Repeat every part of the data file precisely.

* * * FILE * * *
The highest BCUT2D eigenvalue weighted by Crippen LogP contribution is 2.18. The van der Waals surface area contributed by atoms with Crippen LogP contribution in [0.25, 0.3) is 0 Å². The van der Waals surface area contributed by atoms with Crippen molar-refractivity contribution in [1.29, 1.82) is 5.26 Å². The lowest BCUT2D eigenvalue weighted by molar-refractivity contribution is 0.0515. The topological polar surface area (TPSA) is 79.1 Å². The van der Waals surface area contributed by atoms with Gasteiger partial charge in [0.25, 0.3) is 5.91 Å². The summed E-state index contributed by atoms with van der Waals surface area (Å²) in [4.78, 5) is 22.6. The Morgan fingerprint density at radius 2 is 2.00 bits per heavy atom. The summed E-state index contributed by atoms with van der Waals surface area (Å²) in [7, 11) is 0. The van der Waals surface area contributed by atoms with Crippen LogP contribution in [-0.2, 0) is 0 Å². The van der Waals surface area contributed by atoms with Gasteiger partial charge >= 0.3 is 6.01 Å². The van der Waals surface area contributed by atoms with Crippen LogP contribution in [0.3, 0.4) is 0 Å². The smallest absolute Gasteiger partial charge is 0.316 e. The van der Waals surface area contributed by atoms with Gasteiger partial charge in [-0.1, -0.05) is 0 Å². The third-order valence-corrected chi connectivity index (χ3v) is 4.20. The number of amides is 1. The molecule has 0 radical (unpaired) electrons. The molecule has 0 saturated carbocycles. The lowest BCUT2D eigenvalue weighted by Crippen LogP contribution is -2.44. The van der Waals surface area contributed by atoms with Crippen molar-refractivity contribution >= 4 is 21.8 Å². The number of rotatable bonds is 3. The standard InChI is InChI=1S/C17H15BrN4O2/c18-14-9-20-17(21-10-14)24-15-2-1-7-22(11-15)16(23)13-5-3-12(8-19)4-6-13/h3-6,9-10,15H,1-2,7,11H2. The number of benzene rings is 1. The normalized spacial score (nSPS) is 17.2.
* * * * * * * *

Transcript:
The highest BCUT2D eigenvalue weighted by Crippen LogP contribution is 2.18. The van der Waals surface area contributed by atoms with Crippen LogP contribution in [0.25, 0.3) is 0 Å². The van der Waals surface area contributed by atoms with Crippen molar-refractivity contribution in [1.29, 1.82) is 5.26 Å². The lowest BCUT2D eigenvalue weighted by molar-refractivity contribution is 0.0515. The topological polar surface area (TPSA) is 79.1 Å². The van der Waals surface area contributed by atoms with Gasteiger partial charge in [0.25, 0.3) is 5.91 Å². The summed E-state index contributed by atoms with van der Waals surface area (Å²) in [4.78, 5) is 22.6. The Morgan fingerprint density at radius 2 is 2.00 bits per heavy atom. The summed E-state index contributed by atoms with van der Waals surface area (Å²) in [7, 11) is 0. The van der Waals surface area contributed by atoms with Crippen LogP contribution in [-0.2, 0) is 0 Å². The van der Waals surface area contributed by atoms with Gasteiger partial charge >= 0.3 is 6.01 Å². The van der Waals surface area contributed by atoms with Crippen LogP contribution in [0.3, 0.4) is 0 Å². The smallest absolute Gasteiger partial charge is 0.316 e. The van der Waals surface area contributed by atoms with Gasteiger partial charge in [-0.1, -0.05) is 0 Å². The third-order valence-corrected chi connectivity index (χ3v) is 4.20. The number of amides is 1. The molecule has 0 radical (unpaired) electrons. The molecule has 0 saturated carbocycles. The lowest BCUT2D eigenvalue weighted by Crippen LogP contribution is -2.44. The van der Waals surface area contributed by atoms with Crippen molar-refractivity contribution >= 4 is 21.8 Å². The number of rotatable bonds is 3. The standard InChI is InChI=1S/C17H15BrN4O2/c18-14-9-20-17(21-10-14)24-15-2-1-7-22(11-15)16(23)13-5-3-12(8-19)4-6-13/h3-6,9-10,15H,1-2,7,11H2. The number of benzene rings is 1. The normalized spacial score (nSPS) is 17.2.